Online backup services have you install software on you PC that scans your storage for files worthy of backup, encrypts them for security, and sends them up to the cloud—that trendy word that just means powerful, secure, and high-storage-capacity server computers attached to the Internet with fast connections. Once your files are stored on those cloud servers, they're accessible for you to restore to the same PC, should a file go missing. In most cases, the service also lets you access your files from a Web browser or mobile device.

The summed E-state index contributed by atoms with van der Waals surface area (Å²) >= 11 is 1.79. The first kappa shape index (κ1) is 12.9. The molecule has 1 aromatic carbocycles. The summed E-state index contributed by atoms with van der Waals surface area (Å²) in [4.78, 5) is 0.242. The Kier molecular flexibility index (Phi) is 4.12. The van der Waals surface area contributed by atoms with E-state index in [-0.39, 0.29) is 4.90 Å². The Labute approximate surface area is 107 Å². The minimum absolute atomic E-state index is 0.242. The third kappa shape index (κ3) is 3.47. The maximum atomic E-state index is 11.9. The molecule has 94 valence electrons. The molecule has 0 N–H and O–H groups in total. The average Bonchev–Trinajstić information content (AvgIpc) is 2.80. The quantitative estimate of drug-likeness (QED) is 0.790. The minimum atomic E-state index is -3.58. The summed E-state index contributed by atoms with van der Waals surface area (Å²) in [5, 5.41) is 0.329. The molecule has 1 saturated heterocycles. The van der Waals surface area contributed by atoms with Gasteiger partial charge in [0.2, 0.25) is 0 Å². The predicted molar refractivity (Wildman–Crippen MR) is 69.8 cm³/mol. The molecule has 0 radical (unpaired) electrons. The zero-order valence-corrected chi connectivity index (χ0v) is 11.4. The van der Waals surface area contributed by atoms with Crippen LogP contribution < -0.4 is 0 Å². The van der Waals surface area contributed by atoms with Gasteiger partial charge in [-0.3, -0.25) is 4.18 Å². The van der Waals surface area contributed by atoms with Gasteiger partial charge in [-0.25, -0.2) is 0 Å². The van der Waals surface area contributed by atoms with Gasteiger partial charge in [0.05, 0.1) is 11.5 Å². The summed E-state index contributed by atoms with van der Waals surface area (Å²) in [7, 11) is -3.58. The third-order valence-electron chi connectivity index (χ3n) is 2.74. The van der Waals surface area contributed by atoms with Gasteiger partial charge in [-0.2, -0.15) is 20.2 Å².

Though there's some overlap, online backup services shouldn't be confused with cloud storage and syncing services like Box, Dropbox, Google Drive, and OneDrive. Those services do store files in the cloud, but they aren't designed to automatically protect all important documents and media files, let alone system files. Their strategy is generally to sync just one folder with all its subfolders to the cloud, and in some cases to offer online collaborative document editing. One crossover product is SugarSync, which lets you sync folders wherever they exist on your drive.